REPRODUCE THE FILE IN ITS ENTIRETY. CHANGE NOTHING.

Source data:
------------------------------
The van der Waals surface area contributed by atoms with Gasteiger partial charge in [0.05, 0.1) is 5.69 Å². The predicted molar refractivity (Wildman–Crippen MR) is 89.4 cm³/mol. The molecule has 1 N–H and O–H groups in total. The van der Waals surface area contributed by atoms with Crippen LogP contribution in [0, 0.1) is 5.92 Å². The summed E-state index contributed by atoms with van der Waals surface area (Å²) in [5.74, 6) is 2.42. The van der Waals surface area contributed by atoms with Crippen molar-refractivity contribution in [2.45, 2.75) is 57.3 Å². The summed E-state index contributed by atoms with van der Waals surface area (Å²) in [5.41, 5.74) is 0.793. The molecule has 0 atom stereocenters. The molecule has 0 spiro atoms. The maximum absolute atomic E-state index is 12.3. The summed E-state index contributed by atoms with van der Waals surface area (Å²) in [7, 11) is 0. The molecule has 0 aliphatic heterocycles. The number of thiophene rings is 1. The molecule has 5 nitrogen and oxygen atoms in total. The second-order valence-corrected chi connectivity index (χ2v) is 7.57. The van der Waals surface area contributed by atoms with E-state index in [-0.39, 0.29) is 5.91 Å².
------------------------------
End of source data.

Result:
The van der Waals surface area contributed by atoms with Gasteiger partial charge in [0.05, 0.1) is 5.69 Å². The predicted molar refractivity (Wildman–Crippen MR) is 89.4 cm³/mol. The molecule has 1 N–H and O–H groups in total. The van der Waals surface area contributed by atoms with Crippen LogP contribution in [0, 0.1) is 5.92 Å². The summed E-state index contributed by atoms with van der Waals surface area (Å²) in [5.74, 6) is 2.42. The van der Waals surface area contributed by atoms with Crippen molar-refractivity contribution in [2.45, 2.75) is 57.3 Å². The summed E-state index contributed by atoms with van der Waals surface area (Å²) in [5.41, 5.74) is 0.793. The molecule has 0 atom stereocenters. The molecule has 0 spiro atoms. The maximum absolute atomic E-state index is 12.3. The summed E-state index contributed by atoms with van der Waals surface area (Å²) in [7, 11) is 0. The molecule has 0 aliphatic heterocycles. The number of thiophene rings is 1. The molecule has 5 nitrogen and oxygen atoms in total. The second-order valence-corrected chi connectivity index (χ2v) is 7.57. The van der Waals surface area contributed by atoms with E-state index in [-0.39, 0.29) is 5.91 Å².